It’s been close to 5 months that I have moved to Bangalore. Today, I attended Meta Refresh 2014 for the first time along with a bunch of designers and developers from Adobe. One of them was a even presenting about SVG. I was pretty excited about the whole 2 day conference and the sessions that were going to be conducted. However it kind of didn’t go that well. Meta Refresh turned out to be a bit disappointing for me. Leaving that aside, the conference had a lot to offer despite the overall disappointing set of presentations. I wanted to do a post that covered the entire 2 day conference, but decided to only throw in the most relevant bits I picked up.
Vision is different from ideas.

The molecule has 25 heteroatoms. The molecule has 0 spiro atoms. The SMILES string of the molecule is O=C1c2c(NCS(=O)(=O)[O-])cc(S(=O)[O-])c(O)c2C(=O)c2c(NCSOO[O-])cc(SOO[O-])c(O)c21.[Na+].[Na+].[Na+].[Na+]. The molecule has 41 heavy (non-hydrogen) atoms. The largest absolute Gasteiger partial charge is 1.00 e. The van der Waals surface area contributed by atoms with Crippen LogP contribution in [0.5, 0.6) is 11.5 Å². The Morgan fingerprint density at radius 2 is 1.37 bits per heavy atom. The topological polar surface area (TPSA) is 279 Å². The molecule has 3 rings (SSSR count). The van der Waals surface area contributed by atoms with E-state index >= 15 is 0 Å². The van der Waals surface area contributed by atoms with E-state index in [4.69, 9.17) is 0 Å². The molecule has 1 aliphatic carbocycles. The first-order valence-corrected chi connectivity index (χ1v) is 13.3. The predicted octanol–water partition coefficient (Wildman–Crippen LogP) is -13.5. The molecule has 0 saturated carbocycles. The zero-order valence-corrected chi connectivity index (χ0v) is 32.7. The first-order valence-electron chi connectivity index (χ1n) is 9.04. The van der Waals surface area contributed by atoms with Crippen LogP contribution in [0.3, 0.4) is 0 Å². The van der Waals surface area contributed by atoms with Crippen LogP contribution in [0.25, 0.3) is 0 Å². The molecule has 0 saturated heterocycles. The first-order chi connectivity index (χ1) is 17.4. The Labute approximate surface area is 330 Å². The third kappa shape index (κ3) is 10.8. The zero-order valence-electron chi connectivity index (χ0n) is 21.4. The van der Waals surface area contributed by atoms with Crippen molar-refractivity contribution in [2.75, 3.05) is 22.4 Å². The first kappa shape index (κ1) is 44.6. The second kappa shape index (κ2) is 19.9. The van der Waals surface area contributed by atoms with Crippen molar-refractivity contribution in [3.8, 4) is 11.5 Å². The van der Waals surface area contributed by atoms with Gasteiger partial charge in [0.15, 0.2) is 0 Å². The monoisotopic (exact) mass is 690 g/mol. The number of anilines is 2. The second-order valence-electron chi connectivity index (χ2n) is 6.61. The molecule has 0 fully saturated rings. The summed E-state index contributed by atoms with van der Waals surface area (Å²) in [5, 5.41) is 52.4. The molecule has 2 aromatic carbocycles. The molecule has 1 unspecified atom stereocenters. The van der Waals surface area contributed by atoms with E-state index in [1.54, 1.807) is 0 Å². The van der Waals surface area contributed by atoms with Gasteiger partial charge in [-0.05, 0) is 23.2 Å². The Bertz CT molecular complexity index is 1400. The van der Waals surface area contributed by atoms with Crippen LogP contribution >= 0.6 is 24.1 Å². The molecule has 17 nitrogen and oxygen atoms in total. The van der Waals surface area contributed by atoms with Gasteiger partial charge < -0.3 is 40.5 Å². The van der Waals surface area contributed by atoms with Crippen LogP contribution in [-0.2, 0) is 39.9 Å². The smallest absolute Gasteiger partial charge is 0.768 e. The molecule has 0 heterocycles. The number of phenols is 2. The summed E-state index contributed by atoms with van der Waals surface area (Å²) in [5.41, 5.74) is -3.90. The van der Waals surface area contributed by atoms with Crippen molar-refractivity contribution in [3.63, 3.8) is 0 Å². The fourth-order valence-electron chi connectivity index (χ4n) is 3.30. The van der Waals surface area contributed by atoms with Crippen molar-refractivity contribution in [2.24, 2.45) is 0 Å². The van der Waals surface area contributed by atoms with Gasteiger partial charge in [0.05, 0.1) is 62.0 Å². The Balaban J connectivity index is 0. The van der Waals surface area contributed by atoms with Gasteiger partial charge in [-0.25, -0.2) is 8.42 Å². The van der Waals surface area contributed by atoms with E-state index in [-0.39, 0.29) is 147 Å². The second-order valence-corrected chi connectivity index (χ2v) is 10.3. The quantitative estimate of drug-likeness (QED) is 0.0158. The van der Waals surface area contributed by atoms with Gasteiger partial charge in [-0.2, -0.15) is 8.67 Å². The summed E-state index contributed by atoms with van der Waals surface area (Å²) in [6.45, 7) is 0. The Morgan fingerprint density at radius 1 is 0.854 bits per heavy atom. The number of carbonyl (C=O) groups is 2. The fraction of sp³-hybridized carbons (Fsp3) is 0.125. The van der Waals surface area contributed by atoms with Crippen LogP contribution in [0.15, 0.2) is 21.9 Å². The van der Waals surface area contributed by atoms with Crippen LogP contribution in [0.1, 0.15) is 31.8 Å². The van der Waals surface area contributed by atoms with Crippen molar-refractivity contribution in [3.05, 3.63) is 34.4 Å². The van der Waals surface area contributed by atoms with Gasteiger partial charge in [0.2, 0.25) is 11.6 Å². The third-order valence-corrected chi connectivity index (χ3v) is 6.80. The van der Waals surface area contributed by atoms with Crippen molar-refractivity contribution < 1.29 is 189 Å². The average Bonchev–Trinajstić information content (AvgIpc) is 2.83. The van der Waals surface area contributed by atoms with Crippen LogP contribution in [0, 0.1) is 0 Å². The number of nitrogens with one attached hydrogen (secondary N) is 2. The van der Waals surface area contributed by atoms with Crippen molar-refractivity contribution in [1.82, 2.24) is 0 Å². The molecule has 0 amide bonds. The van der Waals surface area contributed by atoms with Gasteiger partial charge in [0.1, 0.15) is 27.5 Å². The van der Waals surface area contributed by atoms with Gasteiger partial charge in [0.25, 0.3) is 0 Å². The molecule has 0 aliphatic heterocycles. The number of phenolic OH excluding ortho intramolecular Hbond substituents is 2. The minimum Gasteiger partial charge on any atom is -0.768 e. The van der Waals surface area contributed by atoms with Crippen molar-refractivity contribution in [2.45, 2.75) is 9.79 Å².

I have a vision. I have an idea. I have a vision and an idea. I going to take that vision and that idea and build a product. I’m super awesome. No. Vision is the long term goal. Idea is the path to that goal. Ways to get there change. Some work. Some fail. Some ideas are good and some are bad. Having said that, it’s only natural that we change our path to our goal as often as possible. Sometimes we change our steps, improve the idea, sometimes backtrack or ditch the idea, because we thought of a better way – a better idea. The point still stands – the vision never changes, despite the ideas that change. This is a subtle warning that we often very easily overlook. Define our products on a vision and not an idea. Change how you want to build it. Don’t change what you intend to do with it. Decouple the vision for a product from the idea you have for the product. People on a team need to have different ideas. But most importantly they need to have one vision. Building your product involves validating your vision. Post that validating your idea for it. Validate, prototype, test and iterate on the ideas. But focus on the vision. When both the idea and vision merge what you end up with is a product based on an idea but a compromised vision. Drive the vision on a solution to a real world problem. Drive the idea on user’s feedback. Very often we are building products with a vision that already have others in the same domain. Simple – We need to disrupt. We need to incrementally improve. That’s where we need to change our ideas. There is no harm in building products with a vision, a vision shared by thousands of others. What matter is the way we solve it. The way we fulfil our vision. They way we build it. The idea we build it with. Have a vision. Have several ideas. Many may have the same vision. Don’t bother. A few may have the same idea. That’s where you need to improve. You need to disrupt. Keep the vision, change the idea.